The snow was projected to continue for the next couple of days, and a group of the hikers at the shelter that night were working on an exit strategy. The next morning, as everyone crawled from their snow-covered tents and put on their frozen hiking shoes, about half of the group from the shelter hiked back a couple of miles to a dirt road where they had arranged for a shuttle to bring them into town. My mom and I weren’t going to let a bit of snow stop us from walking, however. Grandmaster and his crew were on the same page – so we continued up the trail, climbing our first peak above 5,000 feet as the snow continued to fall.
Grandmaster, Robyn, and KaPow were all hiking quite a bit faster than my mom and I, but we ran into them at Carter Gap Shelter that afternoon. Someone had built a campfire inside this shelter the night before, and a few hikers had stayed behind and kept the fire going throughout the entire day. It was warm and smoky inside the shelter, and there were about a dozen hikers crammed inside. Grandmaster and KaPow were leaving as we arrived – they had decided to push on another three miles to the next campsite. Their friend Robyn followed them soon after. We decided to spend the night at Carter Gap.
The next day the weather cleared and the snow began to melt. We climbed up Albert Mountain, had some amazing views, and crossed the 100-mile mark on our NOBO thru-hike. We decided that we could make it to Rock Gap and get a shuttle into Franklin, NC that afternoon, so I called to reserve a spot at a hostel and set up a shuttle into town.
We arrived at Rock Gap, and I called the shuttle driver to confirm our location. He said that he was picking a few hikers up from Winding Stair Gap, about three miles north of us, then he would come for us. Fifteen minutes later, the shuttle arrived, and we were delighted to see Grandmaster, Robyn, and KaPow sitting in the back seat!
We greeted each other happily as we squeezed into the SUV and started off down the highway into Franklin. We shared stories from the day’s adventures and talked about our plans for the upcoming section of the trail. Grandmaster commented on how this was the second time in a row that we had coincidentally ended up in the same shuttle heading into town.
In Franklin, we were all given the rundown on the hostel facilities. We picked out loaner clothes while cracking jokes about our fashion decisions. This was the first hostel along the AT that any of us had stayed in, so all of us were experiencing the loaner clothes situation for the first time. It was a Sunday night, and we were told that there was only one restaurant open in the entire town – a Mexican place. Let’s shower and meet at the restaurant, I suggested.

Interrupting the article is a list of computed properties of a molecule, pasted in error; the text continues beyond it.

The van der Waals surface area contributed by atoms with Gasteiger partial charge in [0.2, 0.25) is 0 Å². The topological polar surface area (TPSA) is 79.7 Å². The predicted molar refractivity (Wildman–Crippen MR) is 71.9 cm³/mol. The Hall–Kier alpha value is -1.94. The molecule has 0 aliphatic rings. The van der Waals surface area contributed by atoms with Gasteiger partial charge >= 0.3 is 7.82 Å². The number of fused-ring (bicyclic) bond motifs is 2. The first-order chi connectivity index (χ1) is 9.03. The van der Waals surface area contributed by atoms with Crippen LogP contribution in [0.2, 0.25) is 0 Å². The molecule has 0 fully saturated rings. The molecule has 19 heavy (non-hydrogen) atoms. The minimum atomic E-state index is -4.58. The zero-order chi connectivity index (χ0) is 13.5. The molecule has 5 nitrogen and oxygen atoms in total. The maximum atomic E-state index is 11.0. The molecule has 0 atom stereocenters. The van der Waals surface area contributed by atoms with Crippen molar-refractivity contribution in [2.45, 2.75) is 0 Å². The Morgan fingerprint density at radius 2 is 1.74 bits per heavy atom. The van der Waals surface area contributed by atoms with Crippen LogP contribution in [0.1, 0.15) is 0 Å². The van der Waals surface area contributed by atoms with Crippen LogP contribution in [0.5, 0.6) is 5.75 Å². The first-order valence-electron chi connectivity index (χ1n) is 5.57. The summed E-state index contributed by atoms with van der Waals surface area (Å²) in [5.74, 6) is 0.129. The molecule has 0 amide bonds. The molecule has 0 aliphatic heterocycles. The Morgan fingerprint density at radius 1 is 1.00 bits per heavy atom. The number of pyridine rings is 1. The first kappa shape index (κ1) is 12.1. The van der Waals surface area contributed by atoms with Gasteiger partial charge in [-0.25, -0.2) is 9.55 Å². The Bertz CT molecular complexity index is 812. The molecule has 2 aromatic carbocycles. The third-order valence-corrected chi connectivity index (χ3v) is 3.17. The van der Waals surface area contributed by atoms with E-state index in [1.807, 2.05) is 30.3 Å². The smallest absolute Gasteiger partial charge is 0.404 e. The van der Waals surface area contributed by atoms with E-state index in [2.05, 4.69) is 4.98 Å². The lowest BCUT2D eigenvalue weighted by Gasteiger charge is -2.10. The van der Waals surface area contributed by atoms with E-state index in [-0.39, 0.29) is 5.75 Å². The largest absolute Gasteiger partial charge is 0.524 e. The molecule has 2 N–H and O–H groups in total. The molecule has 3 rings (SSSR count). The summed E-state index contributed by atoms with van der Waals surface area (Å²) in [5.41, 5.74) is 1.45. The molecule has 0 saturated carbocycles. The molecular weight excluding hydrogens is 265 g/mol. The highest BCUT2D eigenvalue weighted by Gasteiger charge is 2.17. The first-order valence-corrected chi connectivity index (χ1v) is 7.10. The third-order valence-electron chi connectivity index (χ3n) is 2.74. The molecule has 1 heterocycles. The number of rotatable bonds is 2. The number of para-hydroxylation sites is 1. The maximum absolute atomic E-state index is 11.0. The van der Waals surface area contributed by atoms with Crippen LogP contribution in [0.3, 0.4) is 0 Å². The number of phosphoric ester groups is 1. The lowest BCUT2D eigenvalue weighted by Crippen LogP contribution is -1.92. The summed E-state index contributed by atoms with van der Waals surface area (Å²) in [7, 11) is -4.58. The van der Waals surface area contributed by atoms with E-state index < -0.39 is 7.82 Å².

My mom and I made it to the restaurant first and grabbed a large booth. We ordered oversized margaritas, and they arrived right as Grandmaster, Robyn, and KaPow walked through the door. This was a typical Mexican restaurant, the likes of which one can find in virtually any town in America, but Grandmaster and Robyn were in awe. Grandmaster was from the Netherlands and Robyn is from the UK. Neither were accustomed to the type of Mexican food that we all take for granted here in the US. They ogled over the menu before finally placing their order. When the food arrived, all of us were in bliss. We had hiked just far enough for our hiker hunger to have kicked in, so the food was eagerly devoured.
We all got to know each other a bit more over the course of this dinner, and Grandmaster expressed particular interest in the fact that my mom and I were hiking together. He explained that a few years back, he had hiked the Camino trail in Spain with his mom. This had clearly been an important turning point in his life and surely provided inspiration for his Appalachian Trail hike. He shared some stories from the Camino with all of us and mentioned several times how cool he thought it was that my mom and I were hiking the AT together.
When my mom learned that Grandmaster was only 23 years old, she was taken aback. Despite his slightly goofy, lanky appearance, he had a definite maturity in his style of communication that made him seem older. Instead of partying with all the 20-somethings out on the trail, he was cultivating a tramily of unique and interesting people coming from a wide range of backgrounds.